I tout myself as a character writer. The Devil Within mostly was written because I felt a strong connection to Will’s character. But the “what if
questions were still there. I asked myself, “What if I were growing up with an oppressively religious father? What would I do? What are the emotions I would feel? What if fundamental religion hurts more than helps? What if the person I’m supposed to depend on most hurts me the most? What if my ally is not a saint?” These are just a few questions I asked myself as I wrote The Devil Within. I’m not sure I found the answers, but writing through it helped me explore thoughts on religion, family, and guilt that I’ve had for a long time.

The new story I’m writing I’m asking myself : “What if everything is not as it seems? What if your whole life is one big lie?”

I often wonder why I feel the need to write, but I think it’s because I’m always thinking about the “what if” questions. Life isn’t black and white. It’s filled with choices, different paths, and to me writing is a way to discover what might have happened if…

“What if” question are you trying to answer today?


 

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Top 10 Tuesday Goals

I’m in the full throes of NaNoWriMo this week. I meant to blog yesterday, but even waking up at 4:15 (thanks to Fall Back), it took me the whole morning before work to get in my 1649 words.

Excuse any typos. I’m going to try to re-read this to make sure I pluck them all out but it’s hard with this dang splint.

Broken metacarpal

I’m feeling behind the eight-ball this week, which could be due to how crazy my day job felt last week. Or the fact that I feel like I’ll never finish editing Little Birdhouses. Plus I’ve been binge-watching Scandal, which isn’t good for me. But, damn, that show is so good. I mean who doesn’t love the chemistry between Olivia and the President? And that’s some good writing, although some of the shows have become more predictable to me lately. No spoilers please. I’m watching it on Netflix.

So today, I thought I’d list some goals so I don’t get sucked into Netflix-land. These are goals just for today:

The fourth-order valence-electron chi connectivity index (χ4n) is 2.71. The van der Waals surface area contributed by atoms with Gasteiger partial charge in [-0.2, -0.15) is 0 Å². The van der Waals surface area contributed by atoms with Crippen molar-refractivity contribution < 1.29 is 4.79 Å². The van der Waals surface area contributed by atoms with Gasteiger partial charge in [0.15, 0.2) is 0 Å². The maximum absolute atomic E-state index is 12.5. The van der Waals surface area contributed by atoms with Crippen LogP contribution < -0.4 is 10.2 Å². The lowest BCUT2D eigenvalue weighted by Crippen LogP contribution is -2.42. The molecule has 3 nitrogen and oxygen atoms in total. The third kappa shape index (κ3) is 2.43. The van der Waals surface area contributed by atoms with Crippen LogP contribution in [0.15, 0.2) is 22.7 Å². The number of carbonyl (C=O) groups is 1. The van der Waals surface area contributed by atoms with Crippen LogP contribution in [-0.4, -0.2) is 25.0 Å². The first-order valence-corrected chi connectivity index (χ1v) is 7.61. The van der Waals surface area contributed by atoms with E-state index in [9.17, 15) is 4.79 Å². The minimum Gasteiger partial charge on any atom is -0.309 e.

1. Smile: Yep. I put this on mt goal list. Maybe I’m suffering from SAD, but my overbooked, overwhelming schedule is driving me nuts. I’m about ready to escape to anywhere but here (but preferably a place where there’s a beach and a cocktail in my hand). Smiling helps me feel better and it makes other people feel good too.
  2. Edit Chapter Four of Little Birdhouses: I’m on the 4th revision now, and for some reason whenever my schedule fills up, I forget I ought to be revising this. I need to edit it and send it onto my readers.
  3. Write 1650 words on The Cape: At least that’s what I think the story will be called. I shared the beginning of the story here last week. It’s taking off, and now I’m writing two novels at the same time. Tell me when I’ll fit all that in?
  4. Run: It’s 3 mile Tuesday. I’ll try to get in 3 miles this AM or 30 minutes. Running makes me feel sane. Plus, I can listen to All The Light We Cannot See while I’m hitting the pavement, which is more productive than watching Scandal.
  5. Clean Out My Desk: At work. I’m on an organizational kick, which only happens to me about once a year, so I need to take advantage of it while I can.
  6. Write a newsletter: For PTA. Due this week.
  7. Talk to a friend: Friends are so great to keep us motivated and grounded. Tonight is gymnastics/TKD night, which means I’ll be sitting on a bench for about four hours. I love the gym moms. It’s so nice to have friends who understand the craziness of gym life! I love all my friends. You guys rock!
  8. Breath: I can’t do yoga with my broken hand, but I can practice my deep breathing when I’m overwhelmed.
  9. Laugh: Laughter is the best antidote when I feel down. It feels us with endorphins. Sometimes laughing at the disaster of living makes you realize how small your problems are in the big scheme of things.
  10. Have Fun: I started writing because I enjoyed it. Writing’s my dream job, and so it’s important to me that I still have fun when I do it. Creating worlds, characters, analogies is amazing and makes me in awe of what the human brain is capable of.

What are your goals today?


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Persistence in the Face of Fear

Hey Lovely Readers! I’m fessing up as a slacker once again. With this short and busy week, I feel like I’ve been behind the 8-ball. But before I get to the point of this post, I don’t want you to slack and miss the opportunity to get The Devil Within for 99 cents! The sale ends on October 17th, so there’s not a lot of time! If you like Southern literature and coming-of-age novels with some grit then you’ll like this book.